Waning of sexual attraction in a middle-class marriage -- is handled with admirable delicacy in this new play by Eugene O'Brien at the Irish Repertory Theater. John Tillinger's clean, effective production, with splendid performances from Ciaran O'Reilly and Catherine Byrne, allows play's appeal to seduce us quietly.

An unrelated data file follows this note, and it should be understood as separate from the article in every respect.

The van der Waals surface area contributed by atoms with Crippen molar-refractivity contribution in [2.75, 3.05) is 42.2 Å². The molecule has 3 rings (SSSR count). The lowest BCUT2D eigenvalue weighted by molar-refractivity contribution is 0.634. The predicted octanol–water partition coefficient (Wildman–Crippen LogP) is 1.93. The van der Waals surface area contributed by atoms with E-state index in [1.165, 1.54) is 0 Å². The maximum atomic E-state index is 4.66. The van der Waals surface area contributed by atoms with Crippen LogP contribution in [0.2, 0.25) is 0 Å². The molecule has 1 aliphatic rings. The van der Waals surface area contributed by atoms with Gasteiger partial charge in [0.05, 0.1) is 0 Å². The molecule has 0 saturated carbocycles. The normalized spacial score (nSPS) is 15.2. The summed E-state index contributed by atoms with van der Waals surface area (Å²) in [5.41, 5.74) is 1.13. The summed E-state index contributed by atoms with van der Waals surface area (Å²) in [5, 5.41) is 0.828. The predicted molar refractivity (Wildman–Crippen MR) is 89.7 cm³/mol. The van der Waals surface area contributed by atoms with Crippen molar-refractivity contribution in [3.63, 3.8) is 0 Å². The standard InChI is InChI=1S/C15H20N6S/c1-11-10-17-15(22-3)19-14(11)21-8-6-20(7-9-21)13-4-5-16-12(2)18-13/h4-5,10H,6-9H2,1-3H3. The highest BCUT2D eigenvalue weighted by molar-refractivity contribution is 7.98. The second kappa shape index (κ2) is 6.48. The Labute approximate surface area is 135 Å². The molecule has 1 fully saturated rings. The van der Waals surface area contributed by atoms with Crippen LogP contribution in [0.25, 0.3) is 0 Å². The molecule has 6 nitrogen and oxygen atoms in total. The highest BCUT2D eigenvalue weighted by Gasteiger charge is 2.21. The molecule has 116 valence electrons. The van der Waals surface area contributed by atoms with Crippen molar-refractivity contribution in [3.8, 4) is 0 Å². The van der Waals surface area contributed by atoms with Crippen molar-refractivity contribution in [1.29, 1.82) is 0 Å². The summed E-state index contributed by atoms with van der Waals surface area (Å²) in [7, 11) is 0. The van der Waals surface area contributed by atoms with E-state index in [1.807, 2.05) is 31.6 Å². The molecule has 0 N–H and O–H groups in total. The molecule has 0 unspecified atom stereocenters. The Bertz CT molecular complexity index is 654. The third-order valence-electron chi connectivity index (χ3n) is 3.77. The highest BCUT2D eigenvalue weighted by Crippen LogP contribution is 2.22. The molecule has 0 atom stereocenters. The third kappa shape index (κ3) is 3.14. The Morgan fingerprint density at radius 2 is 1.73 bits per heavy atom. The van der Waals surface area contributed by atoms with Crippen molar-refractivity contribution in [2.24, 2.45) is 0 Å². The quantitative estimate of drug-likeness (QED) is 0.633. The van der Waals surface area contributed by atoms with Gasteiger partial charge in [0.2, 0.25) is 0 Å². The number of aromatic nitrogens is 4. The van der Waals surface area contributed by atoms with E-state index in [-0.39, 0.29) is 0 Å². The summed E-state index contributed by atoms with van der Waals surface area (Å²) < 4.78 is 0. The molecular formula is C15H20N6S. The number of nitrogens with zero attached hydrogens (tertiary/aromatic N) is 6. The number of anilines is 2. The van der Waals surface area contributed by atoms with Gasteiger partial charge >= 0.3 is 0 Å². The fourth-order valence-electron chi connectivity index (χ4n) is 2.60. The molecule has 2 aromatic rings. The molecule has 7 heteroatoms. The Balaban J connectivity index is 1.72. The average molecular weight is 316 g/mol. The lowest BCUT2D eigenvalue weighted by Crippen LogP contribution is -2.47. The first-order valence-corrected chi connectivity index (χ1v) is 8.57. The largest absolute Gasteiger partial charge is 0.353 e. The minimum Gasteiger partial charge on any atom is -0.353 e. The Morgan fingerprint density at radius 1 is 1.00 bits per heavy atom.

A sensitive subject — the mysterious waning of sexual attraction in a middle-class marriage — is handled with admirable delicacy in this new play by Eugene O’Brien at the Irish Repertory Theater. John Tillinger’s clean, effective production, with splendid, fuss-free performances from Ciaran O’Reilly and Catherine Byrne, allows the play’s poignant appeal to seduce us quietly, without piling on the pathos.The format — essentially two monologues woven together — and the Irish-village setting strike dangerously familiar chords. We appear to be in territory firmly staked out by Conor McPherson. But O’Brien doesn’t share McPherson’s affection for yarns spiked with extravagant or supernatural notes. His turf is more humble, his approach more indirect. At first the evening threatens to be utterly inconsequential, as O’Reilly’s Billy bends our ear with his tale of a pub crawl that focuses on his growing lust for a younger woman from the village. He only casually alludes to a wife and kids at home. Breeda (Byrne), who tellingly occupies a separate space onstage throughout the play, begins by revealing how she was passing her evening while Billy was on the town — trying not to steal upstairs and read her favorite passage from a book a girlfriend gave her, the one about the harem girl ravaged by strangers as her husband is forced to watch. It seems that since the kids came along, and Breeda gained back weight she’d once carried as an unhappy, picked-upon teenager, things haven’t been too cozy in the marriage bed. As the playwright gradually reveals, Billy can’t bring himself to admit the problem, vaguely blaming “the weight,” and trying, a little desperately, to channel his lust on the comely flirt Imelda. When erotic fascination flags under the influence of booze — or his nagging affection for his wife — he exhorts himself to get “back on track.” Breeda blames herself, too, but now she’s slimmed down, and she hopes tomorrow night will be different. With the febrile excitement of a young girl looking forward to a first date, she’s anxiously hoping to rekindle their romance after a night of boozing at the pubs and the disco. Byrne’s wonderfully lucid performance communicates that anxiety, and the poignant insecurity underneath it; the years of ridicule have left Breeda deeply scarred and unsure of her sexual allure. But there are layers of confusion and sadness in both Billy and Breeda that are gently drawn in these nuanced performances. As O’Brien’s title allusively indicates, this once-loving couple has somehow stumbled out of paradise, and can’t figure out how to get back. O’Brien’s writing doesn’t strain for any larger meanings, however. It mostly sticks to the particulars of their night on the town, bringing vividly alive the small social world that impinges so intimately on Billy and Breeda’s lives. It’s a world that brings comfort and camaraderie, but also leaves them piteously exposed to public ridicule. A wee bit too long, structurally simple, with rigorously naturalistic dialogue, the play is nevertheless adventurous in its exploration of the powerful role sexuality, and sexual identity, can play in shaping men’s and women’s lives. This being Ireland, an unhappy ending is not in doubt, but O’Brien’s is nicely ambivalent. Billy’s inability to face his problems leads him only further into darkness and shame, but Breeda is allowed a redemptive embrace. Nevertheless, Billy and Breeda end as they began, in isolation.